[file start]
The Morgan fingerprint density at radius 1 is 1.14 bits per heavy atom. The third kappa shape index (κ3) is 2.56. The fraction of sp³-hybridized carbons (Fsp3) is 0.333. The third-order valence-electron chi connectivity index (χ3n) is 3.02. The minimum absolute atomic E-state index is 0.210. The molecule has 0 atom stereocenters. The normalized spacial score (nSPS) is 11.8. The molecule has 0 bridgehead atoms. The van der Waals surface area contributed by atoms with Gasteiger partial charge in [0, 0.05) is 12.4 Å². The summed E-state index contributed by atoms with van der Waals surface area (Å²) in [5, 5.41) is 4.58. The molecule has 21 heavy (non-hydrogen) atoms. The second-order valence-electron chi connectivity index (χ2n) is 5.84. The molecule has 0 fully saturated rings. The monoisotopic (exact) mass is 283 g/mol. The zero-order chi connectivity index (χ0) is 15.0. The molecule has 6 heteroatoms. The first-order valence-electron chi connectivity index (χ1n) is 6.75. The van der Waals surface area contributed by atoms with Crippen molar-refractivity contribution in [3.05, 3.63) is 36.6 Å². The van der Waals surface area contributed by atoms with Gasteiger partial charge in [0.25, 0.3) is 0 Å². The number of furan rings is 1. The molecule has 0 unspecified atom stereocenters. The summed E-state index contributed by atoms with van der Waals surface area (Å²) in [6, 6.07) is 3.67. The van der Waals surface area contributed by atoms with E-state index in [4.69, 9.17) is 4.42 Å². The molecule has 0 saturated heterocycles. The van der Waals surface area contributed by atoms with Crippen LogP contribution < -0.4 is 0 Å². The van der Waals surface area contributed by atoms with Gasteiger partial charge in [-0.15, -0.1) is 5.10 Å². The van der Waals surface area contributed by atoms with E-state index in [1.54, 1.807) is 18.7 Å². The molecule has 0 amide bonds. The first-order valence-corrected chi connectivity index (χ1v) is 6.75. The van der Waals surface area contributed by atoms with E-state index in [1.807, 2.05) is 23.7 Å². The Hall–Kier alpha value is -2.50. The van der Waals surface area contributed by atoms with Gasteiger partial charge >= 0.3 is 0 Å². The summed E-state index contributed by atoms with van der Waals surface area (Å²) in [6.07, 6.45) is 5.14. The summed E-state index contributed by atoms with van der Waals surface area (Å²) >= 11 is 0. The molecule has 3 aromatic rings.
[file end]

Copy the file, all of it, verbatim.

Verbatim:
The Morgan fingerprint density at radius 1 is 1.14 bits per heavy atom. The third kappa shape index (κ3) is 2.56. The fraction of sp³-hybridized carbons (Fsp3) is 0.333. The third-order valence-electron chi connectivity index (χ3n) is 3.02. The minimum absolute atomic E-state index is 0.210. The molecule has 0 atom stereocenters. The normalized spacial score (nSPS) is 11.8. The molecule has 0 bridgehead atoms. The van der Waals surface area contributed by atoms with Gasteiger partial charge in [0, 0.05) is 12.4 Å². The summed E-state index contributed by atoms with van der Waals surface area (Å²) in [5, 5.41) is 4.58. The molecule has 21 heavy (non-hydrogen) atoms. The second-order valence-electron chi connectivity index (χ2n) is 5.84. The molecule has 0 fully saturated rings. The monoisotopic (exact) mass is 283 g/mol. The zero-order chi connectivity index (χ0) is 15.0. The molecule has 6 heteroatoms. The first-order valence-electron chi connectivity index (χ1n) is 6.75. The van der Waals surface area contributed by atoms with Crippen molar-refractivity contribution in [3.05, 3.63) is 36.6 Å². The van der Waals surface area contributed by atoms with Gasteiger partial charge in [0.25, 0.3) is 0 Å². The number of furan rings is 1. The molecule has 0 unspecified atom stereocenters. The summed E-state index contributed by atoms with van der Waals surface area (Å²) in [6, 6.07) is 3.67. The van der Waals surface area contributed by atoms with E-state index in [4.69, 9.17) is 4.42 Å². The molecule has 0 saturated heterocycles. The van der Waals surface area contributed by atoms with Crippen LogP contribution < -0.4 is 0 Å². The van der Waals surface area contributed by atoms with Gasteiger partial charge in [-0.15, -0.1) is 5.10 Å². The van der Waals surface area contributed by atoms with E-state index in [1.54, 1.807) is 18.7 Å². The molecule has 0 amide bonds. The first-order valence-corrected chi connectivity index (χ1v) is 6.75. The van der Waals surface area contributed by atoms with E-state index in [1.807, 2.05) is 23.7 Å². The Hall–Kier alpha value is -2.50. The van der Waals surface area contributed by atoms with Gasteiger partial charge >= 0.3 is 0 Å². The summed E-state index contributed by atoms with van der Waals surface area (Å²) in [6.07, 6.45) is 5.14. The summed E-state index contributed by atoms with van der Waals surface area (Å²) >= 11 is 0. The molecule has 3 aromatic rings.